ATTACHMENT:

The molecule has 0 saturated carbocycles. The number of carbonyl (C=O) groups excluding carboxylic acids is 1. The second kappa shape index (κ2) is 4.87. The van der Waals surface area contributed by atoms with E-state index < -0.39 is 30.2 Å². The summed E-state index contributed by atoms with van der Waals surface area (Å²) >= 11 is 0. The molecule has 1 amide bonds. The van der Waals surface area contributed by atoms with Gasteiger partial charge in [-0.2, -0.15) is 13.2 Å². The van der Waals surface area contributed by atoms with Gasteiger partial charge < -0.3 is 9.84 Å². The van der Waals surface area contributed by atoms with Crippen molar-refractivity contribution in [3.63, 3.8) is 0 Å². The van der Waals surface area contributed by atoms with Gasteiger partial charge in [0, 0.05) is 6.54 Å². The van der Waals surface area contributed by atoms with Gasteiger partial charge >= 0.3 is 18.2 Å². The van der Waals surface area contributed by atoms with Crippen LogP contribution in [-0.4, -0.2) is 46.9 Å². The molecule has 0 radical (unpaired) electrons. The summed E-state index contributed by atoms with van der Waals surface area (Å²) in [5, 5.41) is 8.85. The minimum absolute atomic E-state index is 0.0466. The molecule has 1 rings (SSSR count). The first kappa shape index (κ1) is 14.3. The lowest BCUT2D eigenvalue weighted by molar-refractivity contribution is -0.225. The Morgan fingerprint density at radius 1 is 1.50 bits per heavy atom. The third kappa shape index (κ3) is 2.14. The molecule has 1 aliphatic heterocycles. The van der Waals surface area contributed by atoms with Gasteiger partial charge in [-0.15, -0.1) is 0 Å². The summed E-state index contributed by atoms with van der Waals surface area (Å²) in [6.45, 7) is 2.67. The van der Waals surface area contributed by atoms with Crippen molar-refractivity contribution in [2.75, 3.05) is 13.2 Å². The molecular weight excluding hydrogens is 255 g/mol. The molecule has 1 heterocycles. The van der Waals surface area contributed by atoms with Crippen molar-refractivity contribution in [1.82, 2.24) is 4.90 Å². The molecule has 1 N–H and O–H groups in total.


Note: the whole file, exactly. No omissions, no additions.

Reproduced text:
The molecule has 0 saturated carbocycles. The number of carbonyl (C=O) groups excluding carboxylic acids is 1. The second kappa shape index (κ2) is 4.87. The van der Waals surface area contributed by atoms with E-state index < -0.39 is 30.2 Å². The summed E-state index contributed by atoms with van der Waals surface area (Å²) >= 11 is 0. The molecule has 1 amide bonds. The van der Waals surface area contributed by atoms with Gasteiger partial charge in [-0.2, -0.15) is 13.2 Å². The van der Waals surface area contributed by atoms with Gasteiger partial charge < -0.3 is 9.84 Å². The van der Waals surface area contributed by atoms with Crippen molar-refractivity contribution in [3.63, 3.8) is 0 Å². The van der Waals surface area contributed by atoms with Gasteiger partial charge in [0, 0.05) is 6.54 Å². The van der Waals surface area contributed by atoms with Gasteiger partial charge >= 0.3 is 18.2 Å². The van der Waals surface area contributed by atoms with Crippen LogP contribution in [-0.4, -0.2) is 46.9 Å². The molecule has 0 radical (unpaired) electrons. The summed E-state index contributed by atoms with van der Waals surface area (Å²) in [5, 5.41) is 8.85. The minimum absolute atomic E-state index is 0.0466. The molecule has 1 rings (SSSR count). The first kappa shape index (κ1) is 14.3. The lowest BCUT2D eigenvalue weighted by molar-refractivity contribution is -0.225. The Morgan fingerprint density at radius 1 is 1.50 bits per heavy atom. The third kappa shape index (κ3) is 2.14. The molecule has 1 aliphatic heterocycles. The van der Waals surface area contributed by atoms with Gasteiger partial charge in [-0.15, -0.1) is 0 Å². The summed E-state index contributed by atoms with van der Waals surface area (Å²) in [6.45, 7) is 2.67. The van der Waals surface area contributed by atoms with Crippen molar-refractivity contribution in [2.75, 3.05) is 13.2 Å². The molecular weight excluding hydrogens is 255 g/mol. The molecule has 1 heterocycles. The van der Waals surface area contributed by atoms with Crippen molar-refractivity contribution in [1.82, 2.24) is 4.90 Å². The molecule has 1 N–H and O–H groups in total.